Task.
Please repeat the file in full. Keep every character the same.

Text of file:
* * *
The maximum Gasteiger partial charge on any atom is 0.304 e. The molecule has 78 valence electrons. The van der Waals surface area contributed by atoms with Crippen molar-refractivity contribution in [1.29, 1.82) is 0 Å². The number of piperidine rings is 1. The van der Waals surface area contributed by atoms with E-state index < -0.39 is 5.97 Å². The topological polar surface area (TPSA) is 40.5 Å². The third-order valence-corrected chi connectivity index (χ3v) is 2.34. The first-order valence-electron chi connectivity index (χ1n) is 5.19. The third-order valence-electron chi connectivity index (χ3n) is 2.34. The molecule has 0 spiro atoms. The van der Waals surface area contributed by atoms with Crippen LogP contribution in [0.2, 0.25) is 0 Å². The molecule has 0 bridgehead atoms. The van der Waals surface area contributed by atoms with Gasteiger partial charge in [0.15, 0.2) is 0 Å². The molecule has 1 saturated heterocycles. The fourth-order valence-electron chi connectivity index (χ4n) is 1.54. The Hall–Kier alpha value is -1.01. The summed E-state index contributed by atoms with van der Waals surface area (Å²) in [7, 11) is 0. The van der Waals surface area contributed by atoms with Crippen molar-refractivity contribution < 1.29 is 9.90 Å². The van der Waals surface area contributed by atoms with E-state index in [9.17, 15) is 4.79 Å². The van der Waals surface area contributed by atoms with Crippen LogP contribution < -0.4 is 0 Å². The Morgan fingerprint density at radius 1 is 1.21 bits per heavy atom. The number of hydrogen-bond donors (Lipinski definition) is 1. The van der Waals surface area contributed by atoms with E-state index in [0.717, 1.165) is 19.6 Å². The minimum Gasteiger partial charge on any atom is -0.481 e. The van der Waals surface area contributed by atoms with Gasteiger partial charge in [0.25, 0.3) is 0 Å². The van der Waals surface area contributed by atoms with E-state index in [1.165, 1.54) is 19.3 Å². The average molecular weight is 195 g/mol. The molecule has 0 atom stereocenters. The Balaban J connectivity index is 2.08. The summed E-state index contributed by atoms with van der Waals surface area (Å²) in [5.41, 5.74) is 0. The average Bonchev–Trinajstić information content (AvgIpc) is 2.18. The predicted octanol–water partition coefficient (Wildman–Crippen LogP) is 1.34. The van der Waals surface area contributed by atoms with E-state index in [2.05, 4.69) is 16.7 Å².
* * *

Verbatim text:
The maximum Gasteiger partial charge on any atom is 0.304 e. The molecule has 78 valence electrons. The van der Waals surface area contributed by atoms with Crippen molar-refractivity contribution in [1.29, 1.82) is 0 Å². The number of piperidine rings is 1. The van der Waals surface area contributed by atoms with E-state index < -0.39 is 5.97 Å². The topological polar surface area (TPSA) is 40.5 Å². The third-order valence-corrected chi connectivity index (χ3v) is 2.34. The first-order valence-electron chi connectivity index (χ1n) is 5.19. The third-order valence-electron chi connectivity index (χ3n) is 2.34. The molecule has 0 spiro atoms. The van der Waals surface area contributed by atoms with Crippen LogP contribution in [0.2, 0.25) is 0 Å². The molecule has 0 bridgehead atoms. The van der Waals surface area contributed by atoms with Gasteiger partial charge in [0.15, 0.2) is 0 Å². The molecule has 1 saturated heterocycles. The fourth-order valence-electron chi connectivity index (χ4n) is 1.54. The Hall–Kier alpha value is -1.01. The summed E-state index contributed by atoms with van der Waals surface area (Å²) in [7, 11) is 0. The van der Waals surface area contributed by atoms with Crippen molar-refractivity contribution < 1.29 is 9.90 Å². The van der Waals surface area contributed by atoms with E-state index in [9.17, 15) is 4.79 Å². The van der Waals surface area contributed by atoms with Crippen LogP contribution < -0.4 is 0 Å². The Morgan fingerprint density at radius 1 is 1.21 bits per heavy atom. The number of hydrogen-bond donors (Lipinski definition) is 1. The van der Waals surface area contributed by atoms with E-state index in [0.717, 1.165) is 19.6 Å². The minimum Gasteiger partial charge on any atom is -0.481 e. The van der Waals surface area contributed by atoms with Gasteiger partial charge in [0.25, 0.3) is 0 Å². The van der Waals surface area contributed by atoms with E-state index in [1.165, 1.54) is 19.3 Å². The average molecular weight is 195 g/mol. The molecule has 0 atom stereocenters. The Balaban J connectivity index is 2.08. The summed E-state index contributed by atoms with van der Waals surface area (Å²) in [5.41, 5.74) is 0. The average Bonchev–Trinajstić information content (AvgIpc) is 2.18. The predicted octanol–water partition coefficient (Wildman–Crippen LogP) is 1.34. The van der Waals surface area contributed by atoms with E-state index in [2.05, 4.69) is 16.7 Å².